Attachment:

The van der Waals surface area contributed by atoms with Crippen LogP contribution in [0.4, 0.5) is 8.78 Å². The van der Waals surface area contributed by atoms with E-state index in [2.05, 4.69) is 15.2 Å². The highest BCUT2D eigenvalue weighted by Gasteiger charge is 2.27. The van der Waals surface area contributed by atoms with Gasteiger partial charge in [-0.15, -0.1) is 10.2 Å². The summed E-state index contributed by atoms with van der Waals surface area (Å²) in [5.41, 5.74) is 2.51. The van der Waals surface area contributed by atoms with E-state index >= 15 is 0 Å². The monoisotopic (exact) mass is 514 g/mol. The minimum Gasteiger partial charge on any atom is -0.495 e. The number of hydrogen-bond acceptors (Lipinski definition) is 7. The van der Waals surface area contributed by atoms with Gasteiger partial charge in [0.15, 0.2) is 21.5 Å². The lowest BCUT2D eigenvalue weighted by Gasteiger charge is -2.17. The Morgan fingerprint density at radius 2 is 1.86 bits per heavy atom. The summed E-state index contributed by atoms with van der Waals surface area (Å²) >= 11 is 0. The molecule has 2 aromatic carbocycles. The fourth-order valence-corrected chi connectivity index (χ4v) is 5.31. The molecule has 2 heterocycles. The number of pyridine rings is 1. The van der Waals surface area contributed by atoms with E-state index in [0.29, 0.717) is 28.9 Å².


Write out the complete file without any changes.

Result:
The van der Waals surface area contributed by atoms with Crippen LogP contribution in [0.4, 0.5) is 8.78 Å². The van der Waals surface area contributed by atoms with E-state index in [2.05, 4.69) is 15.2 Å². The highest BCUT2D eigenvalue weighted by Gasteiger charge is 2.27. The van der Waals surface area contributed by atoms with Gasteiger partial charge in [-0.15, -0.1) is 10.2 Å². The summed E-state index contributed by atoms with van der Waals surface area (Å²) in [5.41, 5.74) is 2.51. The van der Waals surface area contributed by atoms with E-state index >= 15 is 0 Å². The monoisotopic (exact) mass is 514 g/mol. The minimum Gasteiger partial charge on any atom is -0.495 e. The number of hydrogen-bond acceptors (Lipinski definition) is 7. The van der Waals surface area contributed by atoms with Gasteiger partial charge in [0.15, 0.2) is 21.5 Å². The lowest BCUT2D eigenvalue weighted by Gasteiger charge is -2.17. The Morgan fingerprint density at radius 2 is 1.86 bits per heavy atom. The summed E-state index contributed by atoms with van der Waals surface area (Å²) >= 11 is 0. The molecule has 2 aromatic carbocycles. The fourth-order valence-corrected chi connectivity index (χ4v) is 5.31. The molecule has 2 heterocycles. The number of pyridine rings is 1. The van der Waals surface area contributed by atoms with E-state index in [0.29, 0.717) is 28.9 Å².